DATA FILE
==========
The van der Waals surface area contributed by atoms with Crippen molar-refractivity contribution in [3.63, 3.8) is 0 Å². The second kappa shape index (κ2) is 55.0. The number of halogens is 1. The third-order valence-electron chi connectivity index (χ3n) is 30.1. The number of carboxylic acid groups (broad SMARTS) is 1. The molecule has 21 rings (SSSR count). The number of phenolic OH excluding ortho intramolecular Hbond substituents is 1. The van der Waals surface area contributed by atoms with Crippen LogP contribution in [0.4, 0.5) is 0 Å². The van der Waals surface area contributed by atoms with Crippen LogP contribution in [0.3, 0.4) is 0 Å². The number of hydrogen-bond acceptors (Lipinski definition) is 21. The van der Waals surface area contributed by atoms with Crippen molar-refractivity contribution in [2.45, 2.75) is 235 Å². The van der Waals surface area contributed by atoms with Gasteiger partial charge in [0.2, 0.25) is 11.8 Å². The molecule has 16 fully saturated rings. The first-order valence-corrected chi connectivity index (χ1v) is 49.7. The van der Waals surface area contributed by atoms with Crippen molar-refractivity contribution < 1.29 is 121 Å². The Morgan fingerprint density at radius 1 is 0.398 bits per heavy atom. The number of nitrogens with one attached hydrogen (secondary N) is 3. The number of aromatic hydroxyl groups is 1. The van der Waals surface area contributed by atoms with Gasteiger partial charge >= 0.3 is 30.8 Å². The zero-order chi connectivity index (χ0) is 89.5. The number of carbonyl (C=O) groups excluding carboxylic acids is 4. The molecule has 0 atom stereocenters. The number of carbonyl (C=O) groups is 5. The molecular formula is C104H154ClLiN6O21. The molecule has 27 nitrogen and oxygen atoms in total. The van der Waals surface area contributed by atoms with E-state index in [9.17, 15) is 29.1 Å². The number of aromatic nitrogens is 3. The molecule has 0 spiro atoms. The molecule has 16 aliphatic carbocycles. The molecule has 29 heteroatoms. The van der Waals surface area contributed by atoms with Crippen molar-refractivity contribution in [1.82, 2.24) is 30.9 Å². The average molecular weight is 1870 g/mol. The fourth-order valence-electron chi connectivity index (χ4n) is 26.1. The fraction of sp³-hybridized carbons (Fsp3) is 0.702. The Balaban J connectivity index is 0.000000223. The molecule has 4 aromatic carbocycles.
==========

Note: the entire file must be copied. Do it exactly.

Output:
The van der Waals surface area contributed by atoms with Crippen molar-refractivity contribution in [3.63, 3.8) is 0 Å². The second kappa shape index (κ2) is 55.0. The number of halogens is 1. The third-order valence-electron chi connectivity index (χ3n) is 30.1. The number of carboxylic acid groups (broad SMARTS) is 1. The molecule has 21 rings (SSSR count). The number of phenolic OH excluding ortho intramolecular Hbond substituents is 1. The van der Waals surface area contributed by atoms with Crippen LogP contribution in [0.4, 0.5) is 0 Å². The van der Waals surface area contributed by atoms with Crippen LogP contribution in [0.3, 0.4) is 0 Å². The number of hydrogen-bond acceptors (Lipinski definition) is 21. The van der Waals surface area contributed by atoms with Crippen molar-refractivity contribution in [2.45, 2.75) is 235 Å². The van der Waals surface area contributed by atoms with Gasteiger partial charge in [0.2, 0.25) is 11.8 Å². The molecule has 16 fully saturated rings. The first-order valence-corrected chi connectivity index (χ1v) is 49.7. The van der Waals surface area contributed by atoms with Crippen molar-refractivity contribution < 1.29 is 121 Å². The Morgan fingerprint density at radius 1 is 0.398 bits per heavy atom. The number of nitrogens with one attached hydrogen (secondary N) is 3. The number of aromatic hydroxyl groups is 1. The van der Waals surface area contributed by atoms with Gasteiger partial charge >= 0.3 is 30.8 Å². The zero-order chi connectivity index (χ0) is 89.5. The number of carbonyl (C=O) groups excluding carboxylic acids is 4. The molecule has 0 atom stereocenters. The number of carbonyl (C=O) groups is 5. The molecular formula is C104H154ClLiN6O21. The molecule has 27 nitrogen and oxygen atoms in total. The van der Waals surface area contributed by atoms with E-state index in [9.17, 15) is 29.1 Å². The number of aromatic nitrogens is 3. The molecule has 0 spiro atoms. The molecule has 16 aliphatic carbocycles. The molecule has 29 heteroatoms. The van der Waals surface area contributed by atoms with Crippen molar-refractivity contribution in [1.82, 2.24) is 30.9 Å². The average molecular weight is 1870 g/mol. The fourth-order valence-electron chi connectivity index (χ4n) is 26.1. The fraction of sp³-hybridized carbons (Fsp3) is 0.702. The Balaban J connectivity index is 0.000000223. The molecule has 4 aromatic carbocycles.